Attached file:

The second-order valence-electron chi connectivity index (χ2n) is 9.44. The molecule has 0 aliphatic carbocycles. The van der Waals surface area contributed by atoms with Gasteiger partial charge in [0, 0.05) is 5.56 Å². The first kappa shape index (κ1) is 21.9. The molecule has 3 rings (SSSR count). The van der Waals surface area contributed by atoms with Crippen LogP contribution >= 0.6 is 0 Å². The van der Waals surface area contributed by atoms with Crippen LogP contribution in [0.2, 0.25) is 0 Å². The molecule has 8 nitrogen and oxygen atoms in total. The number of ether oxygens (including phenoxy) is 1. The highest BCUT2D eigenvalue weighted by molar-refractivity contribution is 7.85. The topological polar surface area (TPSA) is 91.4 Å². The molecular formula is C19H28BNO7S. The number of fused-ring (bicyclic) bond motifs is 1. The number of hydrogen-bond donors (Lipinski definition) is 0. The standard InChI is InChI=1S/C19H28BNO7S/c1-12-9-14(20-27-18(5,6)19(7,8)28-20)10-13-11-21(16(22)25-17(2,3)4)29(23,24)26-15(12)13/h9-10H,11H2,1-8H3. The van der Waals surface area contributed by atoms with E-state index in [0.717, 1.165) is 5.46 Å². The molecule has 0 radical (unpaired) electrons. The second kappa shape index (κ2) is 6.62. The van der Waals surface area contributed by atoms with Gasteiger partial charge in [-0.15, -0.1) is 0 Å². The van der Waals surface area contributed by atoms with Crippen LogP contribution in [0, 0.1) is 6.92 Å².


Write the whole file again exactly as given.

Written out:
The second-order valence-electron chi connectivity index (χ2n) is 9.44. The molecule has 0 aliphatic carbocycles. The van der Waals surface area contributed by atoms with Gasteiger partial charge in [0, 0.05) is 5.56 Å². The first kappa shape index (κ1) is 21.9. The molecule has 3 rings (SSSR count). The van der Waals surface area contributed by atoms with Crippen LogP contribution >= 0.6 is 0 Å². The van der Waals surface area contributed by atoms with Crippen LogP contribution in [0.2, 0.25) is 0 Å². The molecule has 8 nitrogen and oxygen atoms in total. The number of ether oxygens (including phenoxy) is 1. The highest BCUT2D eigenvalue weighted by molar-refractivity contribution is 7.85. The topological polar surface area (TPSA) is 91.4 Å². The molecular formula is C19H28BNO7S. The number of fused-ring (bicyclic) bond motifs is 1. The number of hydrogen-bond donors (Lipinski definition) is 0. The standard InChI is InChI=1S/C19H28BNO7S/c1-12-9-14(20-27-18(5,6)19(7,8)28-20)10-13-11-21(16(22)25-17(2,3)4)29(23,24)26-15(12)13/h9-10H,11H2,1-8H3. The van der Waals surface area contributed by atoms with E-state index in [0.717, 1.165) is 5.46 Å². The molecule has 0 radical (unpaired) electrons. The second kappa shape index (κ2) is 6.62. The van der Waals surface area contributed by atoms with Gasteiger partial charge in [-0.15, -0.1) is 0 Å². The van der Waals surface area contributed by atoms with Crippen LogP contribution in [0, 0.1) is 6.92 Å².